Hilary Mantel doesn’t give a bibliography of sources for Wolf Hall, but in an Author’s Note she refers to George Cavendish’s book ‘Thomas Wolsey, late Cardinal, in his Life and Death’ which he began to write in 1554 when Mary came to the throne. It took him four years to complete. She writes that it is ‘ a very touching, immediate and readable account of Wolsey’s career and Thomas Cromwell’s part in it. It’s influence on shakespeare is clear.’ (page 651)

I think waffeting is such a good word and gives a contemporary and authentic description of the scene.

For more Wondrous Words go to Bermudaonion’s Weblog.

Wondrous Words Wednesday – King Arthur’s Bones

Wondrous Words Wednesday, run by Kathy (Bermudaonion),  is a weekly meme where we share new (to us) words that we’ve encountered in our reading.

 

This week I have a few words from King Arthur’s Bones by The Medieval Murderers, which I’m currently reading.

  • Calvarium – ‘Gingerly pulling that aside, they gazed down on a jumbled heap of mottled brown bones, some of which even their inexpert eyes recognised as human, especially as they glimpsed the rounded calvarium of a skull.’ (page 150)

I realised from the context what a calvarium is but didn’t know before that it is the upper domelike part of the skull without the jawbone or facial parts. From the Latin.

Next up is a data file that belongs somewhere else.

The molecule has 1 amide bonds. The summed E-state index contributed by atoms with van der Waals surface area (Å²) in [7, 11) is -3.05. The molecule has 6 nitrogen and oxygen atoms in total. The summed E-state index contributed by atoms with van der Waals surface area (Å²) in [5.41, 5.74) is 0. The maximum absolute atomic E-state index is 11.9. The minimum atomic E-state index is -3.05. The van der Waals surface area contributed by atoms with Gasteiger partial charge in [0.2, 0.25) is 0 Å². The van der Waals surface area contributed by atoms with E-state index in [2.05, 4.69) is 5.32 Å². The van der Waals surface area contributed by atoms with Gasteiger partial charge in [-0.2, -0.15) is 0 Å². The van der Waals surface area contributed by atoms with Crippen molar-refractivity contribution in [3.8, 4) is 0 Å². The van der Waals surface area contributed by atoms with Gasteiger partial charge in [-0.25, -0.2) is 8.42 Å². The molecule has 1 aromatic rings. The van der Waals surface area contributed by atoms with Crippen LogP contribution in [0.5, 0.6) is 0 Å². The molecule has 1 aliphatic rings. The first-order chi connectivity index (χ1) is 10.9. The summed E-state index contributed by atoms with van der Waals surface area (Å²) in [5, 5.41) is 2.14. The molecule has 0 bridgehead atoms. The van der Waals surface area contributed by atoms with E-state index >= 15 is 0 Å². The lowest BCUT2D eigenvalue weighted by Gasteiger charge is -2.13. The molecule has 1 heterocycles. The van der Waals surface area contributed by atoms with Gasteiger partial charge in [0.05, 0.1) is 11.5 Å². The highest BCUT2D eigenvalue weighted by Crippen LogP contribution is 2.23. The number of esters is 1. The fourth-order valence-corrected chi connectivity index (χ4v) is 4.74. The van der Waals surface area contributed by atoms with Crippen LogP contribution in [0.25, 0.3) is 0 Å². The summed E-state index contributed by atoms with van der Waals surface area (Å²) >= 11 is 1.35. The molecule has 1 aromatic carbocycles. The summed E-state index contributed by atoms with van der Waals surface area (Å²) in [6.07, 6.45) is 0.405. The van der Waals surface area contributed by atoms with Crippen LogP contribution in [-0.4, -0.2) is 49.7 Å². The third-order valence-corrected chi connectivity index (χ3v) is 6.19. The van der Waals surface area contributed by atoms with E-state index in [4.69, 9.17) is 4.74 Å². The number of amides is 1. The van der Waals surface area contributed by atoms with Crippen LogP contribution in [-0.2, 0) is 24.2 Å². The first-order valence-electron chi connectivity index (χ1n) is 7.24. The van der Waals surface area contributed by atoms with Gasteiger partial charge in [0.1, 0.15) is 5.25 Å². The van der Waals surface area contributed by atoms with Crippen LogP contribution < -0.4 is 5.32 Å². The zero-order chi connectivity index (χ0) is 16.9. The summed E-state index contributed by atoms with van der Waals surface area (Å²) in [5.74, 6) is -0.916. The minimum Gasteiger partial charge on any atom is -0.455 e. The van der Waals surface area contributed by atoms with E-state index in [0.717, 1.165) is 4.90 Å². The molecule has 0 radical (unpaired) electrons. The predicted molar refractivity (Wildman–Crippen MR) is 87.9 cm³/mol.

The next words all have a medieval origin as is to be expected in a book about medieval murder. No doubt I’ll come across more before I’ve finished this book. The meanings can all be surmised from the text but the dictionary definitions flesh out the words.

  • Cote-hardie – ‘A grey-haired man, dressed in a sombre but good-quality cote-hardie,  nodded his agreement.’ (page 157)

Obviously a garment of some sort – the dictionary defines it as a medieval close-fitting tight-sleeved body garment – from Old French.

  • Lymer – ‘ Before he got fifty paces, a dozen hounds broke cover, including several lymers and running dogs,  which hunted by scent rather than sight.’ (page 162)

Another word defined in the text, more specifically a lymer was  a forerunner of today’s bloodhound, used to find the lay of the game before the hunt even started, and it was therefore important that, in addition to a good nose, it remained quiet. Silence in the lymer was achieved through a combination of breeding and training. See this article on Medieval Hunting.